I’ve thought a lot about Ahab’s 400 false prophets (1 Kings 22) over the last few years. The religious leaders of the time, except Micah, all prophesied in favor of Ahab, promising him the success he craved. I have a feeling that Ahab’s prophets probably thought they had good reason to prophesy favorably for Ahab. It was a sure way to develop power and maintain influence. It was a good way to influence culture. Maybe they were choosing the lesser of two evils by backing Ahab and not the Syrian king. But, they were backing an evil king. Ultimately, their king died and they lost the power they craved.
What about love?
Christ said in John 13, “A new commandment I give to you, that you love one another: just as I have loved you, you also are to love one another. By this all people will know that you are my disciples, if you have love for one another.”
We are to be known by our love.
In Matthew 22 Christ said, “You shall love the Lord your God with all your heart and with all your soul and with all your mind. This is the great and first commandment. And a second is like it: You shall love your neighbor as yourself. On these two commandments depend all the Law and the Prophets.”
We are to love God and love our neighbors the very Gospel hinges on this.
But, is that how the Church is known? Especially after the hate, xenophobia, and prejudice evangelicals have embraced with the Trump era?
We can try to justify our position. But, the truth is that with the majority of evangelicals backing Trump, especially given the enthusiasm of some endorsements, we have squandered any moral capital we once held in our nation. We no longer have the moral authority to speak about what is good and true. Rather than our behavior pointing toward a loving God, we have destroyed our testimony. The world now has just cause to question our hypocrisy, our faith, and our God.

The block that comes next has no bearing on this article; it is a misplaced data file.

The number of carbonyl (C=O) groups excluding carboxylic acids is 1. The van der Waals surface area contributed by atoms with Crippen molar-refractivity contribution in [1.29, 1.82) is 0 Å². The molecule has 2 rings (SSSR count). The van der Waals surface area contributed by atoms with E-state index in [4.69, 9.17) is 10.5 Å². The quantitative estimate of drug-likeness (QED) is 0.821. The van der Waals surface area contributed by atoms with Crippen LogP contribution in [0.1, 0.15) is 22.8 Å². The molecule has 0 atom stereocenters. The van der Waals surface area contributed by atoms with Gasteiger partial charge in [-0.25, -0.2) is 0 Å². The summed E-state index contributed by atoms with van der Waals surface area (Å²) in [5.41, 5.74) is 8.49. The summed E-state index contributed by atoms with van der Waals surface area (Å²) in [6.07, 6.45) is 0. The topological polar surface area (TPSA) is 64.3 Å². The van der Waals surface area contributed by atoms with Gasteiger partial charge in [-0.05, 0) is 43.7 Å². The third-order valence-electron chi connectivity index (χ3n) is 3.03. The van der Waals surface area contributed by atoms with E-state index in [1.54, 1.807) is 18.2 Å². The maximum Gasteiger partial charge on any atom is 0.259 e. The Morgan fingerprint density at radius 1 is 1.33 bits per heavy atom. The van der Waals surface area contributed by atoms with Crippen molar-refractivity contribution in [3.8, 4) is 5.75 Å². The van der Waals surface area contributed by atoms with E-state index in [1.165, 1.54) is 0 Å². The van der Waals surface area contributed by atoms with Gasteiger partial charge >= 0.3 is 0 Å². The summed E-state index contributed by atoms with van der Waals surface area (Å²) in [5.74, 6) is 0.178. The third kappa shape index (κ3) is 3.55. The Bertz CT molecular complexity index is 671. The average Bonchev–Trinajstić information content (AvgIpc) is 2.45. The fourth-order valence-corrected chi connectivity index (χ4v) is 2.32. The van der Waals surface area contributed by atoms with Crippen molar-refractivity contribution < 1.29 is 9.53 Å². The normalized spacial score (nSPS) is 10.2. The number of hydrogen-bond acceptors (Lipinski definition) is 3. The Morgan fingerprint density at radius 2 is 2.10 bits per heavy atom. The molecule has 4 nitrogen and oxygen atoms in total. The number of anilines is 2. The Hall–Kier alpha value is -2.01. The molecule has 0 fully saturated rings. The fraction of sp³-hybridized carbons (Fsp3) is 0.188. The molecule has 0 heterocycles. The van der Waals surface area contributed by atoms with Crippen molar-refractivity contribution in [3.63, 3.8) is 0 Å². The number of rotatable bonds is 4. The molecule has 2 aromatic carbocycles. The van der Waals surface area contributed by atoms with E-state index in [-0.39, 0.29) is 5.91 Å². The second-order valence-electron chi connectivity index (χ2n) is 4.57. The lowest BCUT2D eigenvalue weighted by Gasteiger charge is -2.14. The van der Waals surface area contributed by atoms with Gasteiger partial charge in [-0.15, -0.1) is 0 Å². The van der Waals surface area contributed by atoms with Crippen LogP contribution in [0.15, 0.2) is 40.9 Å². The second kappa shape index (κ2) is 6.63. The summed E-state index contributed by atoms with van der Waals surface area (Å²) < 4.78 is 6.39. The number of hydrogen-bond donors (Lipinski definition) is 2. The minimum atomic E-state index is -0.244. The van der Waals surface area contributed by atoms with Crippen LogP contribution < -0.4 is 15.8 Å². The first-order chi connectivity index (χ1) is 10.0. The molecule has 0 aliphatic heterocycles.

Taking the Lord’s Name in Vain.
We have taken the Lord’s name in vain.
In 1 John 4, John states “Anyone who does not love does not know God, because God is love.” Those are hard words. They should convict us. But, sadly I am concerned that many in the church are not even able to recognize their lack of love for what it is. But, the world does. And the world wonders why they should follow the teachings of the Bible when those who most loudly proclaim their belief in its words fail to follow some of its clearest teachings.
As a people, we have failed to Love Loudly. In many cases, we have failed to love at all. When the world looks at the church, particularly the evangelical church, it does not see love. We have slain our witness, our public testimony, on the altar of political relevance and influence. Our public testimony is dead.
The good news is that we can still have a private testimony. We can repent from our idols of power and influence and pursue grace, pursue love, pursue Christ. We can turn from loudly proclaiming the American Jesus while denying Christ’s nature and quietly live lives of faith that personify his character.
There is new life in Christ spiritually. He can also resurrect our testimony. But our testimony, like Christ himself, will first have to be seen by a few friends in the garden on a quiet morning, then by a handful of other friends while traveling, then to a larger group in a home, then by a lake, and only then to hundreds. Maybe then our testimony will have the power once again to shape a nation and the world. But, we need to remember that it was a church that held Love Feasts, not political rallies that changed the world.